An increasingly popular gift between family members and partners, smartphones are an expensive but impactful way to show someone you care about how many selfies they’re taking and how often they ignore you to respond to a message.

Recommended: Apple iPhone 6S Plus, $749 to $949 — The smaller iPhone suffers from terrible battery life and a mediocre screen, so it’s the bigger brother that will be on most Christmas lists. If you’re shelling out for a phone as a gift, chances are your recipient will have asked for an iPhone above all else. That’s the ubiquity Apple enjoys.

Honorable Mention: Google Nexus 6P, $499 to $649 — Unfortunately, one of the year’s best will likely get passed over this holiday season. After a few years of “almost there,” Google finally nailed their flagship smartphone thanks to Chinese manufacturer Huawei. Constructed from high quality aluminum, the 6P is premium, has one of the best cameras out there, a beautiful display, accurate fingerprint scanner, and a fast, fluid, and fresh iteration of Android. It’s also an absolute steal.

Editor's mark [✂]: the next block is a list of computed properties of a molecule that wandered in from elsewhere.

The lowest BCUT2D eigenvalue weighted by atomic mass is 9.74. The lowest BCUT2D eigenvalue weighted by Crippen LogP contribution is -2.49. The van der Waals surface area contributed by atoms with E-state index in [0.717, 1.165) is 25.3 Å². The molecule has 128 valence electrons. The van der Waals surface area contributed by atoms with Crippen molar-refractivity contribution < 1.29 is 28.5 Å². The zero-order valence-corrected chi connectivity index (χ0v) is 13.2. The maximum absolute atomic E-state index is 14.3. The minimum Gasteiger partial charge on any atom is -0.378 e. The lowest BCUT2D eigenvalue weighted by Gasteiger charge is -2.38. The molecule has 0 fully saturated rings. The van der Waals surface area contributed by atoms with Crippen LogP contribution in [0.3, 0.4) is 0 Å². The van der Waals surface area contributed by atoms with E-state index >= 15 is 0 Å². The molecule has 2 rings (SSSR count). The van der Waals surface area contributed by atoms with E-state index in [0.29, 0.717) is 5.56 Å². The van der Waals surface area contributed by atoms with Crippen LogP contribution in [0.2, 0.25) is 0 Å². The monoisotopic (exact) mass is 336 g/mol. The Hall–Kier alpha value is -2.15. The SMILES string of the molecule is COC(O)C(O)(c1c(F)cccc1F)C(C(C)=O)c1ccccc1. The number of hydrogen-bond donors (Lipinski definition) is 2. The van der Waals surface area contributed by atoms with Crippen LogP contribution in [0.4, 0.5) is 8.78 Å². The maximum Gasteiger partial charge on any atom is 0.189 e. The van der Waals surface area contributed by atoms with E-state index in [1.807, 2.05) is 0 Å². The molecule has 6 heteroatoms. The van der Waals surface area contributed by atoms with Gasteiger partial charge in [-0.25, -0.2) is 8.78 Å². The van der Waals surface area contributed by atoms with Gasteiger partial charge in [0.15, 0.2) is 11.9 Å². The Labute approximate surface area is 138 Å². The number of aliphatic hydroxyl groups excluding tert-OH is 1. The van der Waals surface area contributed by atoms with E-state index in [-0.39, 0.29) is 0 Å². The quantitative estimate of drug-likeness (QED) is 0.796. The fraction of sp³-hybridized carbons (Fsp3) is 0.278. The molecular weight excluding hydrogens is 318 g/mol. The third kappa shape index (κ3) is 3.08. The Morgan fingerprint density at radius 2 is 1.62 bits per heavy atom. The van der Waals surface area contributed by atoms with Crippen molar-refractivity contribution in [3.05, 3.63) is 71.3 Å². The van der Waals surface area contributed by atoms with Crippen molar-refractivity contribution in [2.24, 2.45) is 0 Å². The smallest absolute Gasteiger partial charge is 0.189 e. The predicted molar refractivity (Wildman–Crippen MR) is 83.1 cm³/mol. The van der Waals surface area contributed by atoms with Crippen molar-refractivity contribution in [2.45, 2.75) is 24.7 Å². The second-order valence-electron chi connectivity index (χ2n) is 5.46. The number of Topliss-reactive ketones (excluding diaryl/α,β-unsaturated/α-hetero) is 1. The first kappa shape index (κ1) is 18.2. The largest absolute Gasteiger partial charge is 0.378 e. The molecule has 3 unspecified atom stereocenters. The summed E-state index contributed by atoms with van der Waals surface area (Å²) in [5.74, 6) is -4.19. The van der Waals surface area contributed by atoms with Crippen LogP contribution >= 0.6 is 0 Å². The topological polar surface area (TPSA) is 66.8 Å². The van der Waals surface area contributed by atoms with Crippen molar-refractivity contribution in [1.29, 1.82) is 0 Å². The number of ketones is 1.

Tablet

An extremely popular gift during the holidays — many homes have more than one tablet, while their rock bottom prices mean exchanging them as gifts can be a tempting prospect.

Recommended: Amazon Fire HD, 6- to 10-inches, $79 to $179 — If you have a friend, loved one or relative who wants to stream video, browse the internet and read books, Amazon’s tablets are a steal. They’re not the fastest, nor are their screens the best, but for the price it’s hard to argue with what the retail giant has accomplished. Perfect for tech-averse people who need something simple, and cheap enough to make an easy gift.

Honorable Mention: Apple iPad mini 4, $399 to $599 — It could be tempting to recommend the regular iPad, or even the nonsensical new iPad Pro, but why bother? The mini does it all, with the same dense screen, fast processor, fingerprint scanner, and build quality, but in a more portable size. Not the cheapest gift, but a guaranteed winner.

Home